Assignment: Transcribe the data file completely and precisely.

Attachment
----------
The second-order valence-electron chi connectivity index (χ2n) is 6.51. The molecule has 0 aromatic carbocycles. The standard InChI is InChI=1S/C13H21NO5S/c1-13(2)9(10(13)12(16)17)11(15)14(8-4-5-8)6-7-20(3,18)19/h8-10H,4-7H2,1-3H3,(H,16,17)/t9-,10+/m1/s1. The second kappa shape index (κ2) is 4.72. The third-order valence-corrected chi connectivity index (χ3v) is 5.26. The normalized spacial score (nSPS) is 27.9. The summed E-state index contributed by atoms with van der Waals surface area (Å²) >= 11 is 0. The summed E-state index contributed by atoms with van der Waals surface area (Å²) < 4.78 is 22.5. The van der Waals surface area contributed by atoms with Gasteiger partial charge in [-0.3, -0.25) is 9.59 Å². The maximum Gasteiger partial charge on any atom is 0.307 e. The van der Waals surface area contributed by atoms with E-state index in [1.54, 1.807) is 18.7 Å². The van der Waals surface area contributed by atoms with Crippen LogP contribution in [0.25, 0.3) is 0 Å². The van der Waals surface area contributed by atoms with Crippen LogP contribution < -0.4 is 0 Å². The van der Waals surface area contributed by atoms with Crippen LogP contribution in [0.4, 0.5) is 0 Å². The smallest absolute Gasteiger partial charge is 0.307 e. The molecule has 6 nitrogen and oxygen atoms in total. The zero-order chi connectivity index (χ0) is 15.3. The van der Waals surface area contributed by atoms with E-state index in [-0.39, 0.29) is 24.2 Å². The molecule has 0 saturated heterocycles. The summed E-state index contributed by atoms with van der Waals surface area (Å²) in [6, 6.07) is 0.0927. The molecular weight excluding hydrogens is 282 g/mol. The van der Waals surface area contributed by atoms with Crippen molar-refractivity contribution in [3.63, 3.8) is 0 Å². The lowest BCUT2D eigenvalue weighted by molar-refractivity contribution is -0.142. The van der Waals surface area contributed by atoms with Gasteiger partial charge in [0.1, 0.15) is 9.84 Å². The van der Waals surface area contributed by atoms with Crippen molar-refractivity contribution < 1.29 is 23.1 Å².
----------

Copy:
The second-order valence-electron chi connectivity index (χ2n) is 6.51. The molecule has 0 aromatic carbocycles. The standard InChI is InChI=1S/C13H21NO5S/c1-13(2)9(10(13)12(16)17)11(15)14(8-4-5-8)6-7-20(3,18)19/h8-10H,4-7H2,1-3H3,(H,16,17)/t9-,10+/m1/s1. The second kappa shape index (κ2) is 4.72. The third-order valence-corrected chi connectivity index (χ3v) is 5.26. The normalized spacial score (nSPS) is 27.9. The summed E-state index contributed by atoms with van der Waals surface area (Å²) >= 11 is 0. The summed E-state index contributed by atoms with van der Waals surface area (Å²) < 4.78 is 22.5. The van der Waals surface area contributed by atoms with Gasteiger partial charge in [-0.3, -0.25) is 9.59 Å². The maximum Gasteiger partial charge on any atom is 0.307 e. The van der Waals surface area contributed by atoms with E-state index in [1.54, 1.807) is 18.7 Å². The van der Waals surface area contributed by atoms with Crippen LogP contribution in [0.25, 0.3) is 0 Å². The van der Waals surface area contributed by atoms with Crippen LogP contribution < -0.4 is 0 Å². The van der Waals surface area contributed by atoms with Crippen LogP contribution in [0.4, 0.5) is 0 Å². The smallest absolute Gasteiger partial charge is 0.307 e. The molecule has 6 nitrogen and oxygen atoms in total. The zero-order chi connectivity index (χ0) is 15.3. The van der Waals surface area contributed by atoms with E-state index in [-0.39, 0.29) is 24.2 Å². The molecule has 0 saturated heterocycles. The summed E-state index contributed by atoms with van der Waals surface area (Å²) in [6, 6.07) is 0.0927. The molecular weight excluding hydrogens is 282 g/mol. The van der Waals surface area contributed by atoms with Crippen molar-refractivity contribution in [3.63, 3.8) is 0 Å². The lowest BCUT2D eigenvalue weighted by molar-refractivity contribution is -0.142. The van der Waals surface area contributed by atoms with Gasteiger partial charge in [0.1, 0.15) is 9.84 Å². The van der Waals surface area contributed by atoms with Crippen molar-refractivity contribution < 1.29 is 23.1 Å².